10 NOVEMBER 1990, Page 13


John Simpson waits to be bombed in the capital of Iraq

Baghdad THE 4.40 race at the Baghdad Horse- manship Ground would, according to the small, seedy man in thick spectacles beside me, prove to be the best of the day. He was trying not to jostle me, but the others in the queue wanted to hear my opinions. Was it as good here as at Ass-cott? Which horse was I going to back? Number 8, I said. Number 8 was called 'Lazy'. I prof- fered my 10-dinar note, but my new friend insisted I was throwing it away. 'Lulu is number 5. You want Lulu.' I want Lulu,' I said, weakly.

The Iraqi race-going fraternity is dedi- cated but distinctly un-Islamic. Men (the only woman at the entire Horsemanship Ground was in our small group) stood around in long, grubby dishdashas and sports-jackets, drinking locally made beer, making occult markings on their racecards, furtively counting their winnings. A brief frisson was observable by the rails: a black cat was defecating on the course near the winning post with theatrical slowness. I couldn't tell if this meant good luck or bad. In the paddock, Iraqi and Sudanese jock- eys threw themselves into the saddle. The horses were young, rough and full of vigour. An elderly, brown man in hunting pink mounted on a fat pony led them past and off to the starting post on the far side of the track. A tinny bell, an announce- ment — and the beer was forgotten in a surge for the railings. I hoisted myself up with the rest. A magnificent cloud of amethyst dust was heading for us in the evening light, with 14 horses at the heart of it. Before I felt the hoof-beats, I saw the glistening blue of Lulu's jockey and the green of Lazy's, sharing the lead. Lazy, of course, came in ahead of Lulu: 'Quarter length,' the rusty electronic board opposite announced in English.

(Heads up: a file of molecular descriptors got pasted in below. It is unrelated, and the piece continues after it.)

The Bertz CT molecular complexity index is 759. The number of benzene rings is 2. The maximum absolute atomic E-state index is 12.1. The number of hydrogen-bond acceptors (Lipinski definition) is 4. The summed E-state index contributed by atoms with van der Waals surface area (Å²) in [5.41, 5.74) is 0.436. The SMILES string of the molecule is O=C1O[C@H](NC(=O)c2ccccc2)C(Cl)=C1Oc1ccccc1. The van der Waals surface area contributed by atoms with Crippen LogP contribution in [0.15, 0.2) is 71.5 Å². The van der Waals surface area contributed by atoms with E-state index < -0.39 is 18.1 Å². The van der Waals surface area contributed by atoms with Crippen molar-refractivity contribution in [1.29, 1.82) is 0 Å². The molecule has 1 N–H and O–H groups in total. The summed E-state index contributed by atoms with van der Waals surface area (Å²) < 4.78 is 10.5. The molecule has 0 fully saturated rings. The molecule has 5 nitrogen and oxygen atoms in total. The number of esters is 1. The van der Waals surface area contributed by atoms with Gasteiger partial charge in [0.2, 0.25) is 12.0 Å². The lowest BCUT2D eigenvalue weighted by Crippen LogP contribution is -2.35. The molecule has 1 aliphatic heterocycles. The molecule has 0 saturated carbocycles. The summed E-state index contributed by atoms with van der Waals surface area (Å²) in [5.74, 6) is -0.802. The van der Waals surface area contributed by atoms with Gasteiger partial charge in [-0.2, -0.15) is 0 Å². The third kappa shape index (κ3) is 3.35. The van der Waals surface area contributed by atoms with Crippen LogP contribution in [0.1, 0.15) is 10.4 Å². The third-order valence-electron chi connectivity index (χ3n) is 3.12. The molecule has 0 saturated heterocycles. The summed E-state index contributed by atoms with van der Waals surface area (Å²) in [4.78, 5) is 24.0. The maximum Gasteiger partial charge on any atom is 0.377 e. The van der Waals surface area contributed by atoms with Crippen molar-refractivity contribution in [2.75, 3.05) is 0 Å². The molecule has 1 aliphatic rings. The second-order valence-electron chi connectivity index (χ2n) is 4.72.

My two friends and I drove off into the warm evening. The moon was rising, vast and full, the colour of clouded amber. As we headed past a gunmetal statue of Saddam Hussein, the moon seemed to rest on his outstretched hand, then shifted to form a halo. It was then I remembered that, according to one of the rumours, the Americans would attack Iraq that night. I rolled the window down: nothing but the sound of car horns and the comfortable rattle of metal shutters, as the shopkeepers woke from their afternoon naps and opened up for business. 'The people of Baghdad find it impossible to believe that war is imminent. Their leaders seem divided about it. When Yevgeny Primakov, Mr Gor- bachev's personal representative, was here last week, he had difficulties in persuading his old friend Saddam that the Americans and their allies would really attack Iraq if there were no withdrawal from Kuwait. Other senior figures, though, are taking it more seriously. 'We expect our own Guy Fawkes night here on 5 November,' said one anglophile to me wryly. For a day or two the television put out statements which were the Iraqi equivalent of fighting them on the beaches and never surrendering; but, like so much that happens here, the moment faded. A new anti-aircraft gun position has been established on the roof of the big government building near our hotel. Now, my Russian-made telescope shows me, the gunners spend most of their time drowsing against the wall.

I have seen the Iraqi armed forces in action, and not been particularly impress- ed. It was Iranian troops which showed the offensive spirit at their various Pagschen- daeles and Sommes; the Iraqis stayed behind the billion-dollar defensive shield the Russians had built for them, and picked the Iranians off with superior Soviet technology. At the Faw peninsula, cap- tured from Iraq in a night-time amphibious raid which the Iraqis had believed was impossible, I was in a group of observers which endured five hours of bombing by high explosives and chemical weapons during an Iraqi counter-attack. The Iraqi planes were peaceful little silver crosses a couple of miles up in the sky, keeping safely out of range of the futile Iranian anti-aircraft guns which swung around and banged away at them. At Halabje, a couple of years later, I was inspecting some Iraqi tanks which had surrendered to a ragbag of Kurdish rebels, when we were attacked by fighter bombers. They held off until they were convinced we were un- armed.